Wednesday, April 29, 2020

Ray McGrath

 

Ray McGrath’s new column as he adjusts to a life in isolation

 

LAST night I took a ‘timeout’ from Netflix and broke out of the cocoon – this time the mental one, which can be the most confining – and went back to Vega. I first got to know her deep in the Trade Winds of mid-Atlantic some years ago when in a cocoon of a different kind, a 35 foot sloop with a closet-sized space below decks that our small crew of six shared for 79 days. But that boat, my companions and the voyage is another story for another time.

So I left the English Game and the inspiring story of Fergus Sutor, who changed Association Football for ever, and went up to the top of the garden where it merges into the Hill Fields and where the sky opens up in a broad and clear sweep from Dunbrody Abbey in the east to the loom of the city’s night lights in the west. Here the sky is big, almost as big as it is above the northern prairies of Alberta where once I found a different star. But last night it was Vega that drew me to the natural observatory of my garden.

Vega comes to us in these late-April evenings in the eastern sky and as she rises her sapphire blueness becomes whiter and more brilliant, making her the fifth brightest in the spring sky. She is at one side of the Milky Way, the Great Celestial River, which separates her from Altair, once her earthly lover, according to a Chinese story.

Vega (Jiu Nu) a celestial creature. on the seventh night of the seventh moon, fell in love with Altair (Niu Nang). Their families forbade them from meeting. Their trysting place was usually on the bridge separating the two dynasties. But they continued to meet knowing the risks involved. As punishment they were banished to the sky, to either side of the Milky Way where they could see each other but never touch, never hold the hand of their lover. In time the Gods relented and allowed them to meet once a year on a bridge over the Heavenly River, the Milky Way. To make the bridge the gods summoned the doves of the world to form the arch. Tears of joy flowed at their meeting turning to torrents of sadness at their parting. In Chinese mythology their tears continue to water the land at the onset of the annual monsoon… it also explains why, according to some authorities, Chinese doves are bald. And check out your dresser where there might still be a piece of delph with the Chinese Willow Pattern story and look for the bridge where the lovers met in another version of the story.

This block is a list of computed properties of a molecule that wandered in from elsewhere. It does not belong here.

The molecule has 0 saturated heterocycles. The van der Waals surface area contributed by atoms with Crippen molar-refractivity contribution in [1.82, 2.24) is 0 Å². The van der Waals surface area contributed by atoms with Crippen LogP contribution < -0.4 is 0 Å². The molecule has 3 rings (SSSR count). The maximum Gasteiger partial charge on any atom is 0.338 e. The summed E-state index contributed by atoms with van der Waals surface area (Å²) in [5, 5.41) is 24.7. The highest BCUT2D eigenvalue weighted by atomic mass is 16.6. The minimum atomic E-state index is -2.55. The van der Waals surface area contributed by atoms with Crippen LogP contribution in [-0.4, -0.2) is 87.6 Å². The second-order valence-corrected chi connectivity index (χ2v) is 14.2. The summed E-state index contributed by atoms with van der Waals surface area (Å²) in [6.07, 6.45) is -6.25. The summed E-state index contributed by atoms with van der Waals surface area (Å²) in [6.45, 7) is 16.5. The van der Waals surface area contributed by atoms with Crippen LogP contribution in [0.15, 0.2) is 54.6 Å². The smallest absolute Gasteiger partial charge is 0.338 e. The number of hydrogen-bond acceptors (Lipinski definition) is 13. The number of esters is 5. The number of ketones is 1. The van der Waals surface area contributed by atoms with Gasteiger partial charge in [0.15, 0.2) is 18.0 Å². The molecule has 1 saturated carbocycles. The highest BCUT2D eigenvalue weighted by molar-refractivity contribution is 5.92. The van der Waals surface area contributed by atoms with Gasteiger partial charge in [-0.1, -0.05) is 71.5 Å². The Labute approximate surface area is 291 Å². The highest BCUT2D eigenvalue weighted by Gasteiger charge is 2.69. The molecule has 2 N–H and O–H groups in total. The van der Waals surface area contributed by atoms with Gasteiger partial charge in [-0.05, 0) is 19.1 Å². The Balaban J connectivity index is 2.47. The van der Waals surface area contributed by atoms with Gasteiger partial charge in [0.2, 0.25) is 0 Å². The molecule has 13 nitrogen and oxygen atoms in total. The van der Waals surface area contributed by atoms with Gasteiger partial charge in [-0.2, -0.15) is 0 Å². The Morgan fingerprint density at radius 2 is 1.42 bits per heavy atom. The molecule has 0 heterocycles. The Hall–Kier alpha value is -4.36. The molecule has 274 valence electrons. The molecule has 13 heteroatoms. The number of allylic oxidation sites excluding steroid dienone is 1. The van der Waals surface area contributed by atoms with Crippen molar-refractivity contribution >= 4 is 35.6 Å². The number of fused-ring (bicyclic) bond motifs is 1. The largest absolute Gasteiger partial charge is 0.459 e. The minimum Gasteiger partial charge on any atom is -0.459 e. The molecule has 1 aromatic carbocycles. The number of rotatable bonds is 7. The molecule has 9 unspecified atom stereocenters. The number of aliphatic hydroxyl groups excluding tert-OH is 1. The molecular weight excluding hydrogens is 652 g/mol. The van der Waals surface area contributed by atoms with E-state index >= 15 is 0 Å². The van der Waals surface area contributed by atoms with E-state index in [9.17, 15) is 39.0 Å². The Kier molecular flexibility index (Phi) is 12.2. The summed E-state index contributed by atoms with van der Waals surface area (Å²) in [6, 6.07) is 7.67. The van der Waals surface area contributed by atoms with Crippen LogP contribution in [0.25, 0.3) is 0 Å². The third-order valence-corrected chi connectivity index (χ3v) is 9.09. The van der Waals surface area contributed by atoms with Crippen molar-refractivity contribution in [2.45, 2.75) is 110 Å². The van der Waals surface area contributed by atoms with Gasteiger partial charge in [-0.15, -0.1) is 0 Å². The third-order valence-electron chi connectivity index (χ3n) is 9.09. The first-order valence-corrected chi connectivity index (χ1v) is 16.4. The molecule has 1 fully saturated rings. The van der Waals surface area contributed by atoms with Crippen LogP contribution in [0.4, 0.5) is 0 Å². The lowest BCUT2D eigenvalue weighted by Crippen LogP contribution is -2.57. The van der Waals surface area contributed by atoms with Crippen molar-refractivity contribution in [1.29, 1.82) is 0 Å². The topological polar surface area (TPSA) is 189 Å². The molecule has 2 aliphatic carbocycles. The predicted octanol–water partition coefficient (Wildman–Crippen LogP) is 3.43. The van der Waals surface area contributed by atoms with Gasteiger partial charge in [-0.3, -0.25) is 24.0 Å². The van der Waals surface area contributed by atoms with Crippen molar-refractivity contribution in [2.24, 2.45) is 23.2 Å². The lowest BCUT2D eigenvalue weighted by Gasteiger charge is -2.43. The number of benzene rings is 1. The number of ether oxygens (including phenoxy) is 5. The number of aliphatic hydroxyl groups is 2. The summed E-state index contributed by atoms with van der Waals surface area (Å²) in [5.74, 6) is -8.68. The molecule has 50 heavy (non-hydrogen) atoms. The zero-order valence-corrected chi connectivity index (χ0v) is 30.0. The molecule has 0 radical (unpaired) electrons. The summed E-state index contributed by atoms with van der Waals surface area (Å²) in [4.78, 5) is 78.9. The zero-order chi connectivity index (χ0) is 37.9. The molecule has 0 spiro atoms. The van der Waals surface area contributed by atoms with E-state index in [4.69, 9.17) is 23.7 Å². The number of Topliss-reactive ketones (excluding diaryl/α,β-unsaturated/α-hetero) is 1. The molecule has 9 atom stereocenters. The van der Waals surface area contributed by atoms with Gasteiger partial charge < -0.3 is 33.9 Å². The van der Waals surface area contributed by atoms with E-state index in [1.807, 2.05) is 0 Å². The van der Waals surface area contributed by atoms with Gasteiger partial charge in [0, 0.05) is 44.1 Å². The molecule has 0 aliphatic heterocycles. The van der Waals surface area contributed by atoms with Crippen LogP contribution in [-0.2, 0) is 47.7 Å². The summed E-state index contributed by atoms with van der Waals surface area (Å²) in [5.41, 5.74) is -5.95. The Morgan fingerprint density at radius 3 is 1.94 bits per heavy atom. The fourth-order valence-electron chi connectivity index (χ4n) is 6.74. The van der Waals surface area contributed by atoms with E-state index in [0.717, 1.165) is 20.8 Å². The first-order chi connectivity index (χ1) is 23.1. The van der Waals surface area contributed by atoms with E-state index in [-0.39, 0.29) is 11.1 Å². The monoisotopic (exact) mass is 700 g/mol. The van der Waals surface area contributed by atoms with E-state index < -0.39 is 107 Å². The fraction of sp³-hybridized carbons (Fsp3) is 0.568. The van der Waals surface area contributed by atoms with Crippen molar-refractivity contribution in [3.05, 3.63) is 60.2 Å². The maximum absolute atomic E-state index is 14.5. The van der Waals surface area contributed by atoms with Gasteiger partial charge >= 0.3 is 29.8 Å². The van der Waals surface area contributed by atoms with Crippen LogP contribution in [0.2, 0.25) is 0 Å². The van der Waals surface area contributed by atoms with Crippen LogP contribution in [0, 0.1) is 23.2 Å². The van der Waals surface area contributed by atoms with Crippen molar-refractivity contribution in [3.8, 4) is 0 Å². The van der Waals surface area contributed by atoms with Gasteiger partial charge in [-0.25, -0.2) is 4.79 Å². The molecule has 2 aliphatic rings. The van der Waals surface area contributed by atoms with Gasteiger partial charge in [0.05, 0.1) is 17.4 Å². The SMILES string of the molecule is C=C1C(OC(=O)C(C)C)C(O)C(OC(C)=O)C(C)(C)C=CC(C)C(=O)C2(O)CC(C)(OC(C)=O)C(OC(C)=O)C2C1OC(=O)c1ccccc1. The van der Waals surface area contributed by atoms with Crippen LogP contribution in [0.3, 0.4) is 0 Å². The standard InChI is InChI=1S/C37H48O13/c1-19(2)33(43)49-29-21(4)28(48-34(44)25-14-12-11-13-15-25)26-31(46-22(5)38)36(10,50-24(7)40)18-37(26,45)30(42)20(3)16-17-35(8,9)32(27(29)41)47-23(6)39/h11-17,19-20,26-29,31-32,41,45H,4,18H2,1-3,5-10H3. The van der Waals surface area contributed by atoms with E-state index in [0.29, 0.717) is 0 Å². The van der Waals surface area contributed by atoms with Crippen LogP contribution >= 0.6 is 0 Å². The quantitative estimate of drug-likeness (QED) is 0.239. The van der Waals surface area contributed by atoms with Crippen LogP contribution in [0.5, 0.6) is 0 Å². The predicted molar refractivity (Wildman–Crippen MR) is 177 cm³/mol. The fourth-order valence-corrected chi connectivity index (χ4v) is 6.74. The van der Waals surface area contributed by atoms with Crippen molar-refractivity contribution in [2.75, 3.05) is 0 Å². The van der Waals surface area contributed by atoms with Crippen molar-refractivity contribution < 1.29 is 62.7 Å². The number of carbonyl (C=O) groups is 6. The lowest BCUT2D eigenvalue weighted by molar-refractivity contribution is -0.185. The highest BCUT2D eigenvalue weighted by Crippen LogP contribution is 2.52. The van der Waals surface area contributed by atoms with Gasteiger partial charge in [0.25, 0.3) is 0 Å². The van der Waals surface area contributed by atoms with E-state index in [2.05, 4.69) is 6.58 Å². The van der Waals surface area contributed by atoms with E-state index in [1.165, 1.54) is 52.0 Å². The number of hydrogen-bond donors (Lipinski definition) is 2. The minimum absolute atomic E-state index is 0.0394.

So later this week on a fine night join me wherever you are near Latitude 51 North, from garden or backdoor, and let’s do some stargazing towards the northeastern sky (get a compass app for your phone) and find Vega and Altair on opposite sides of the Milky Way. About 9.30pm when sufficiently dark would be good – the darker the night the better.

And in this long night of our cocooning let Martin Luther King’s advice come to mind – ‘But I know, somehow, that only when it is dark enough can you see the stars’. … And thank you, Sr Ann, for sending me this quote.

From Cheekpoint, Waterford, Ray McGrath contributes regular columns to the Waterford News & Star, including his most recent series Gaultier Heritage Rambles.

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By Ray McGrath
Contact Newsdesk: 051 874951

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